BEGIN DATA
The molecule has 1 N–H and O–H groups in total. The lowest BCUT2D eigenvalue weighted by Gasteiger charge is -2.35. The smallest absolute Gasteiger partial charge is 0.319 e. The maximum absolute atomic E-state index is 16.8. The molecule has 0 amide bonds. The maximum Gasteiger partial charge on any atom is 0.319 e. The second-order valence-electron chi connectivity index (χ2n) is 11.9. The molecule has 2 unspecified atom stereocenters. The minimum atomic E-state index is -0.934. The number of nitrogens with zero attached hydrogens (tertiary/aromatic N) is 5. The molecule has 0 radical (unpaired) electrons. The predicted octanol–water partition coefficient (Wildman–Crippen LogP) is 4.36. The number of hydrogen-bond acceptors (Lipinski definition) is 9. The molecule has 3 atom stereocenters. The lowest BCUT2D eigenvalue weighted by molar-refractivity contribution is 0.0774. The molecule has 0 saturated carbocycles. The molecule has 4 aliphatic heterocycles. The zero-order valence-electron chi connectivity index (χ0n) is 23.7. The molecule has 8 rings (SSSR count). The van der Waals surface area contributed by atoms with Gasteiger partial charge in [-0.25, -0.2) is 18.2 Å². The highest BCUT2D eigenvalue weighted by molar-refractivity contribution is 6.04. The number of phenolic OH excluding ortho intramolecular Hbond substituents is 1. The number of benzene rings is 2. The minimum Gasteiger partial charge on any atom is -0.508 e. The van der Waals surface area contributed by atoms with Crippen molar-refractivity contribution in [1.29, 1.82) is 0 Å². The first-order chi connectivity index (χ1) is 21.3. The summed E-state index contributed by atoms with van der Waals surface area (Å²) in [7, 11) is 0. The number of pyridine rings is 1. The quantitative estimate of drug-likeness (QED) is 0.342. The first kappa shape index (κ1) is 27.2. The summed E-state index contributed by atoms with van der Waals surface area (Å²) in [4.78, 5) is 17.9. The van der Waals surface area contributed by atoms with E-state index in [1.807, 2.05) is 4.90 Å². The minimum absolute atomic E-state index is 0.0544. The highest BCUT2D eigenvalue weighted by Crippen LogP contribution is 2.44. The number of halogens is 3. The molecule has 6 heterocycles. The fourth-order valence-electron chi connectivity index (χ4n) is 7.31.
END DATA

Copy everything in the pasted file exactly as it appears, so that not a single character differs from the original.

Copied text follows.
The molecule has 1 N–H and O–H groups in total. The lowest BCUT2D eigenvalue weighted by Gasteiger charge is -2.35. The smallest absolute Gasteiger partial charge is 0.319 e. The maximum absolute atomic E-state index is 16.8. The molecule has 0 amide bonds. The maximum Gasteiger partial charge on any atom is 0.319 e. The second-order valence-electron chi connectivity index (χ2n) is 11.9. The molecule has 2 unspecified atom stereocenters. The minimum atomic E-state index is -0.934. The number of nitrogens with zero attached hydrogens (tertiary/aromatic N) is 5. The molecule has 0 radical (unpaired) electrons. The predicted octanol–water partition coefficient (Wildman–Crippen LogP) is 4.36. The number of hydrogen-bond acceptors (Lipinski definition) is 9. The molecule has 3 atom stereocenters. The lowest BCUT2D eigenvalue weighted by molar-refractivity contribution is 0.0774. The molecule has 0 saturated carbocycles. The molecule has 4 aliphatic heterocycles. The zero-order valence-electron chi connectivity index (χ0n) is 23.7. The molecule has 8 rings (SSSR count). The van der Waals surface area contributed by atoms with Gasteiger partial charge in [-0.25, -0.2) is 18.2 Å². The highest BCUT2D eigenvalue weighted by molar-refractivity contribution is 6.04. The number of phenolic OH excluding ortho intramolecular Hbond substituents is 1. The number of benzene rings is 2. The minimum Gasteiger partial charge on any atom is -0.508 e. The van der Waals surface area contributed by atoms with Crippen molar-refractivity contribution in [1.29, 1.82) is 0 Å². The first-order chi connectivity index (χ1) is 21.3. The summed E-state index contributed by atoms with van der Waals surface area (Å²) in [7, 11) is 0. The number of pyridine rings is 1. The quantitative estimate of drug-likeness (QED) is 0.342. The first kappa shape index (κ1) is 27.2. The summed E-state index contributed by atoms with van der Waals surface area (Å²) in [4.78, 5) is 17.9. The van der Waals surface area contributed by atoms with E-state index in [1.807, 2.05) is 4.90 Å². The minimum absolute atomic E-state index is 0.0544. The highest BCUT2D eigenvalue weighted by Crippen LogP contribution is 2.44. The number of halogens is 3. The molecule has 6 heterocycles. The fourth-order valence-electron chi connectivity index (χ4n) is 7.31.